April 7 (Bloomberg) -- The euro gained against 12 of its 16 major counterparts as European Central Bank policy makers signaled deflation risks are contained, subduing speculation of a round of bond-buying to boost prices and economic growth.
The shared currency snapped a three-day slump versus the U.S. dollar as ECB executive board member Yves Mersch said deflation risks aren’t imminent and Governing Council member Ewald Nowotny signaled there is no immediate need for action. A measure of implied price swings in currency markets fell to the lowest in more than six years before minutes of the Federal Reserve’s March meeting. The ruble fell amid pro-Russian protests in eastern Ukraine. The greenback dropped with stocks.
Mersch is “putting a softening edge on ECB quantitative easing, saying there’s a very big difference between QE in theory and actually implementing it,” Richard Cochinos, the head of Americas Group of 10 currency strategy at Citigroup Inc. in New York, said of a bond-buying program intended to boost asset prices. “Europe is oversold. Globally, we’re seeing clients demand higher yielding assets and carry currencies in both the G-10 and emerging markets.”
The euro rallied 0.3 percent to $1.3742 versus the dollar after as of 5 p.m. in New York. The U.S. currency weakened 0.2 percent to 103.10 yen, while Japan’s currency traded down 0.1 percent to 141.67 yen per euro.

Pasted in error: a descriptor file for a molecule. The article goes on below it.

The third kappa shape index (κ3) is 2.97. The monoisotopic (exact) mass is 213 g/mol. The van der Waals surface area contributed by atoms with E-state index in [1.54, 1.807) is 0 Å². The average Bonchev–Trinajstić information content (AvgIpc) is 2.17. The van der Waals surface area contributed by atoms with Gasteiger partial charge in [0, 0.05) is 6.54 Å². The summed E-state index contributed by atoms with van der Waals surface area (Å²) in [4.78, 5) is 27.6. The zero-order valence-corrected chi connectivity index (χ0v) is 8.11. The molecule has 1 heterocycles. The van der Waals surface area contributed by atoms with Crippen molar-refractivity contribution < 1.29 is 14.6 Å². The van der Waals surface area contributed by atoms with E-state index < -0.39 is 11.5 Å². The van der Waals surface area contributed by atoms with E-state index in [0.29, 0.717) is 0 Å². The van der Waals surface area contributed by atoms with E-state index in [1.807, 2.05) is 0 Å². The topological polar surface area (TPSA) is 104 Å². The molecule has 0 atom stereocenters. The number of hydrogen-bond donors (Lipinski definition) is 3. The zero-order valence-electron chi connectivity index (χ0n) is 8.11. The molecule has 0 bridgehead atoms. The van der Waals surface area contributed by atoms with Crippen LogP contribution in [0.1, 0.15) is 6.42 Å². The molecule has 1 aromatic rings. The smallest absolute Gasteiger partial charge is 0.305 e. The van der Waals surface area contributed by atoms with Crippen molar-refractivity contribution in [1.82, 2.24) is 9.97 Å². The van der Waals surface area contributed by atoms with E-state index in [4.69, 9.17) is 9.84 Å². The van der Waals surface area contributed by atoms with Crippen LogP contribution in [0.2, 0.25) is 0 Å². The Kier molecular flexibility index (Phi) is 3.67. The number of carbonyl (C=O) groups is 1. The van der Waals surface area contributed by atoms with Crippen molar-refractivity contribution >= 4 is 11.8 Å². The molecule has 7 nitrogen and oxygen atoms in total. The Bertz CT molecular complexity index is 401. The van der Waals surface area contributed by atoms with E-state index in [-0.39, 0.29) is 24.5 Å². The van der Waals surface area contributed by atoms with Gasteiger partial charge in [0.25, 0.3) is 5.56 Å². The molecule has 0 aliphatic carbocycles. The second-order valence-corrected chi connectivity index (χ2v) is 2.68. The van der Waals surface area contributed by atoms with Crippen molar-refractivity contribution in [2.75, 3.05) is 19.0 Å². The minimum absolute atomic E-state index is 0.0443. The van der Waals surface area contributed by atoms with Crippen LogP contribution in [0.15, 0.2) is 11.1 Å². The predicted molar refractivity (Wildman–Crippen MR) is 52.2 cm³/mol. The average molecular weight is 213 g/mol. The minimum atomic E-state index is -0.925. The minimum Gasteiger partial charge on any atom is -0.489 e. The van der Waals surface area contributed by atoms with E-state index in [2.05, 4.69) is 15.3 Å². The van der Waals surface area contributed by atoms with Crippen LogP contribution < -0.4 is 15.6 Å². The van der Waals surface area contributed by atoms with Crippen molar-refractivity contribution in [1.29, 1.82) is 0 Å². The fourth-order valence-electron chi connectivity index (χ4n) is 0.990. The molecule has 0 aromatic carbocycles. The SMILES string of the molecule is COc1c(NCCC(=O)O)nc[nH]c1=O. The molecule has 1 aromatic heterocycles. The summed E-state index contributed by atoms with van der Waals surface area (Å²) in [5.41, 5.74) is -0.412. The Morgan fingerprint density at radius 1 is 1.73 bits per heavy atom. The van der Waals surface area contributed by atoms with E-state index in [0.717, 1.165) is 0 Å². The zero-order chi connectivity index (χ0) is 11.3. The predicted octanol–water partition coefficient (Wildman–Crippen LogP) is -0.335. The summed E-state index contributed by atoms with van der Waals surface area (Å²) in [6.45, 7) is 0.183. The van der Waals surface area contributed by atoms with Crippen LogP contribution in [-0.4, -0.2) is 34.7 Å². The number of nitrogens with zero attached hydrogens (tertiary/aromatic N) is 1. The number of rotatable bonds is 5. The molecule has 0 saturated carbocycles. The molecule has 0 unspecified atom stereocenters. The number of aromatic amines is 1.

The Bloomberg Dollar Spot Index, which tracks the greenback against 10 major counterparts, fell 0.2 percent to 1,014.65 after dropping 0.3 percent on April 4.
Russia’s currency depreciated 1.1 percent to 41.6396 versus the central bank’s basket of dollars and euros, after advancing for the past three weeks. The nation’s bonds and stocks also weakened.
Protesters calling for a boycott of May 25 presidential elections in Ukraine occupied government buildings in Donetsk, Kharkiv and Luhansk over the weekend. Russian markets recovered in the second half of March after President Vladimir Putin’s annexation of Ukraine’s Crimea region triggered a selloff.
Australia’s dollar fell after trading 0.3 percent from a more than four-month high against the greenback after traders cut bearish bets to the least in almost a year.
The Aussie declined 0.2 percent to 92.70 U.S. cents from April 4, when it reached 93.08, the highest since Nov. 21.
The dollar declined versus most major peers as the Standard & Poor’s 500 Index of stocks fell to a three-week low, erasing the gauge’s gain for the year. Ten-year Treasury yields touched 2.68 percent, their lowest since March 28.
“The equity selloff has triggered a safe-haven move back into U.S. Treasuries, which has mechanically driven the dollar lower as U.S. yields fall,” said Sebastien Galy, a senior currency strategist at Societe Generale SA in New York.
The S&P 500 dropped 1.1 percent. The MSCI Asia Pacific Index of shares fell 0.5 percent and the Stoxx Europe 600 Index declined 1.2 percent and
The JPMorgan Global FX Volatility Index dropped 27 basis points, or 0.27 percentage point, to 7 percent, the lowest since July 2007 on a closing-market basis. The gauge averaged 10.98 percent in the past five years.